MSGM celebrates 10th anniversary with pop sophistication
The cheeky young girls have grown up and are now more interested in dressing up like ladies, in all-over lace looks, for example, or tweed coats. That's what Massimo Giorgetti seemed to be implying with his beautiful anniversary collection, presented on Saturday in the gardens of the Triennale di Milano. For Spring/Summer 2020, the Italian designer joyfully remixed the hits and classics of MSGM, known for its young, fun and colourful spirit, all while projecting his brand into the future
Indeed, this season's MSGM woman adopted lace and suits into her wardrobe, but in shocking pink and egg-yoke yellow. She wore tweed dresses, but they quickly unravelled into long, flowing fringes. Humour and irreverence were never far from the surface in this poppy collection, which radiated freshness and energy through cool details and intense colours.
Romantic taffeta dresses in saturated shades, such as royal blue, orange, green and pink, were decorated with giant bows and ribbons. Tops with frilly sleeves and XXL collars were closed with large ribbons knotted at the back, and preferably paired with cycling pants or a pair of tie-dye jeans.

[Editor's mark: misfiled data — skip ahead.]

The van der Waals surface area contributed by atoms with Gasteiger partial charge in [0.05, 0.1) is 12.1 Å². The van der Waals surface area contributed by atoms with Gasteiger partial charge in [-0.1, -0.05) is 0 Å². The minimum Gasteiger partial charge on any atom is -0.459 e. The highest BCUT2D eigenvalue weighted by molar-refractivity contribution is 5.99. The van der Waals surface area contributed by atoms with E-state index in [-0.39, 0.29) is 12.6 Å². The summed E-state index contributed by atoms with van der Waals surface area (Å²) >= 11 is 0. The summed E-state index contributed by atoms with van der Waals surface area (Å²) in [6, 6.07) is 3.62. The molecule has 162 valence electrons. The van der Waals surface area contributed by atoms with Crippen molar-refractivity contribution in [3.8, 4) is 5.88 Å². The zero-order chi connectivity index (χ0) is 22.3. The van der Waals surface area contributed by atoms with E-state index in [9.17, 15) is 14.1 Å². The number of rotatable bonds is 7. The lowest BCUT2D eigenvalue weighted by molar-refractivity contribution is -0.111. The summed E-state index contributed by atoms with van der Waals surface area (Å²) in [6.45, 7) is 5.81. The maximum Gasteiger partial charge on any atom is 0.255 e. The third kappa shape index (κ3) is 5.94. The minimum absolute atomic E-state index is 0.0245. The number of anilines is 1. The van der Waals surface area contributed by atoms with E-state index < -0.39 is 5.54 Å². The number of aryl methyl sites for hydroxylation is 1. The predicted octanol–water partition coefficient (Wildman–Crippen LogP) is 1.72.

In order to downplay sensual flowing organza looks, Giorgetti found a simple solution: he added little gilets or collarettes in knitted grandma lace, also in vivid colours. At times he slipped a simple t-shirt under the transparent fabric.
Prints, another of the brand's popular trademarks, were also present in floral motifs that looked like blurred photos taken at speed. These were splashed onto dresses and tunics in ultra-light technical fabrics, as well as a nylon trench, to create an impressive effect reminiscent of Claude Monet's Water Lilies.
Fluorescent tones were also on the menu, seen in funny totes in neon yellow and pink crochet. For the finale, the models all came out in cotton mini-dresses with high collars and leg of mutton sleeves.
At 42, Giorgetti is still going strong at the contemporary ready-to-wear brand that he launched in 2009 with the support of Manifattura Paolini, who produces his collections. Last year, they were joined by Italian investment fund Style Capital, which has visibly given a boost to MSGM. The brand, which just moved its Milanese flagship store to a new, more spacious locale, will have 43 monobrand stores around the world by the end of the year.
The brand's products, which are 100% made in Italy, have gained in quality and the label looks to be in a strong position to move towards creating higher-end luxury goods, shifting away from its streetwear aesthetic towards something more sartorial, but still appealing for younger consumers.
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